Following Bridges and Jackson's departures to the NBA, the 2018–19 team began the season ranked No. 10 in the country. The season was dominated by injuries to the Spartans. Starting guard Joshua Langford only played 13 games before missing the rest of the season with a foot injury. Key starter Matt McQuaid missed three games with injury and key reserve Kyle Ahrens missed nine games with back and ankle injuries. With five games remaining in the Big Ten regular season, big man Nick Ward suffered a hairline fracture in his shooting hand and missed the rest of the regular season. He returned in time for the postseason, but was not the same as he struggled to return to the lineup. Despite this, the Spartans earned a share of the Big Ten regular season championship with Purdue and defeated arch-rival Michigan twice in the regular season. Led by Big Ten Player of the Year and consensus second team All-American Cassius Winston, the Spartans also won the Big Ten Tournament for the sixth time, again defeating Michigan in the championship game to go 3–0 against their rival. As the No. 2 seed in the NCAA Tournament, the school's 22nd straight appearance in the Tournament, the Spartans defeated Bradley and Minnesota to advance to their first Sweet Sixteen in four years. In the Sweet Sixteen, the Spartans blew out No. 3 seed LSU to face top-seeded Duke in the Elite Eight. Despite having multiple first round NBA Draft picks, the Spartans knocked off the Blue Devils to earn a trip to the school's 10th Final Four and eighth under Izzo. The win over Duke improved Izzo's record to 2–11 against Duke coach Mike Krzyzewski. In the Final Four, the Spartans were upset by Texas Tech, ending the school's bid for a third national championship. Winston led the Spartans, averaging 18.8 points and 7.5 assists per game.

The 2020 team started the season ranked No. 1 in the AP poll for the first time in school history. Senior point guard Cassius Winston was a popular pick as the preseason player of the year. However, shortly before the season, it was announced that Josh Langford had reinjured the foot that had caused him to miss most of the prior season. Langford would not play a game for the Spartans during the season. Due in part to Langford's injury, the Spartans struggled in the non-conference schedule, losing the first game of the season to No. 2 Kentucky before losing twice more in their first eight games and falling to 5–3. MSU also struggled as Cassius Winston dealt with the suicide of his brother, Zachary, on November 10, 2020. Winston did not miss a game due to the tragedy, but did struggle for a portion of the season. MSU rebounded as Winston struggled to return to his All-American form and the Spartans did not lose again until Big Ten play after starting the conference schedule 5–0. The Spartans then lost six of their next 10 games to all but assure they would be unable to win their third straight Big Ten regular season championship. The Spartans rebounded to win their final five games and come from a three-game deficit to earn a share of their third straight Big Ten championship. As the Spartans prepared for the postseason, they were once again a popular pick to win the NCAA Tournament. However, the season ended abruptly when all postseason tournaments, including the NCAA Tournament, were canceled due to the coronavirus pandemic. Cassius Winston finished his MSU career with the most assists in Big Ten history and was a consensus second team All-American for the second consecutive year.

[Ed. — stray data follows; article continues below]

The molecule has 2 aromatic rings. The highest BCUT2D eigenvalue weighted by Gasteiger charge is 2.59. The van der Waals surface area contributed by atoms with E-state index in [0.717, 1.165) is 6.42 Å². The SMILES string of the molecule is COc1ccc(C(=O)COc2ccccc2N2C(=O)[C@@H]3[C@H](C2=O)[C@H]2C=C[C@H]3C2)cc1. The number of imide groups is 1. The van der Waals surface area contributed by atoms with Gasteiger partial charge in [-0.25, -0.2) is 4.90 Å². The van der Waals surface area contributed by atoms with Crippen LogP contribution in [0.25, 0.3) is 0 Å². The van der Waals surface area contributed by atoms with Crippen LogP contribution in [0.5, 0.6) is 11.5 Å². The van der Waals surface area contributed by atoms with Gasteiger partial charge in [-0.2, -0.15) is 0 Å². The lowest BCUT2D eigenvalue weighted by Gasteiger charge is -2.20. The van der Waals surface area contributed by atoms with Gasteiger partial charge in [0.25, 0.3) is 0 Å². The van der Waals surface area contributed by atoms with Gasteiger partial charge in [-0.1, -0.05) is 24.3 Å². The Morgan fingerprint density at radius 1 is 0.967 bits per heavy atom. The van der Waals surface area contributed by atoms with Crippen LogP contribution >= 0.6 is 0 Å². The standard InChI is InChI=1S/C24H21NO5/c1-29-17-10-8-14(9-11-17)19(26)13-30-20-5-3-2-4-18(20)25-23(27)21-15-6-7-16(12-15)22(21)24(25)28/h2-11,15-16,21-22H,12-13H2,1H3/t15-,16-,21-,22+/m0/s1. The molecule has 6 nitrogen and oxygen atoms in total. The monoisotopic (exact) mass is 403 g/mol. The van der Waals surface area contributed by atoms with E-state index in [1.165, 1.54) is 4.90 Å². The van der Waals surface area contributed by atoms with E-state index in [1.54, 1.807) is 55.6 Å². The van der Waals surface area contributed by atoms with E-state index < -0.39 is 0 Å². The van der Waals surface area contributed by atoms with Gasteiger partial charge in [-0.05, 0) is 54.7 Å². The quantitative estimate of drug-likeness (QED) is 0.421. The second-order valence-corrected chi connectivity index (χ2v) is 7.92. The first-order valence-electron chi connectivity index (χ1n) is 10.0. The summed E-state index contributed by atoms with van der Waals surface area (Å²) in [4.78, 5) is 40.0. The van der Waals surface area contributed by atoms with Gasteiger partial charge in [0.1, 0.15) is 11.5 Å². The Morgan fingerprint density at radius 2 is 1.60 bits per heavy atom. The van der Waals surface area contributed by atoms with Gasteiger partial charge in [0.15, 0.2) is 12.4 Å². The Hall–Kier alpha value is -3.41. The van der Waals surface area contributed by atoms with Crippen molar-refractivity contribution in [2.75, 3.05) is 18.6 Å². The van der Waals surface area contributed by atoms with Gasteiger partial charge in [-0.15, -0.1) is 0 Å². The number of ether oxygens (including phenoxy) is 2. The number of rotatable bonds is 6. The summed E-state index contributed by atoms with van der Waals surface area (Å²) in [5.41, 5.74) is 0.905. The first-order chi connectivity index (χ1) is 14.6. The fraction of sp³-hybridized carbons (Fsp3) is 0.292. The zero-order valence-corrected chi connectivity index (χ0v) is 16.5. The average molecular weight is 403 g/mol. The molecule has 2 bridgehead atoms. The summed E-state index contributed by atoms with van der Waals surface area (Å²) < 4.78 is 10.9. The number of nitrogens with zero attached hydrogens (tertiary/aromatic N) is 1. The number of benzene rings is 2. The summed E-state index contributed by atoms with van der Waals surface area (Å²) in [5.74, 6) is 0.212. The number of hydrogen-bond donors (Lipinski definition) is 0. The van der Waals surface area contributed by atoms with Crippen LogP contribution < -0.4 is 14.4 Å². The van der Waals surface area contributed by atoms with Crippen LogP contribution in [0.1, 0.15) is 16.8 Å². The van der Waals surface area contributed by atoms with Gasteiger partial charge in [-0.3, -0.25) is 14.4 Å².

Three Michigan State coaches have been inducted into the Hall of Fame. They are Pete Newell (National Collegiate Basketball Hall of Fame, Class of 2006), Jud Heathcote (National Collegiate Basketball Hall of Fame, Class of 2009), and Tom Izzo (Naismith Memorial Basketball Hall of Fame, Class of 2016). Since 1976, the Spartans have had only two head basketball coaches, Heathcote and Izzo. Heathcote (1976–1995) coached the Spartans for 19 seasons before retiring following the 1994–95 season. His hand-picked successor, Izzo, an assistant with MSU since 1983, completed his 25th year as head coach of the Spartans in 2020.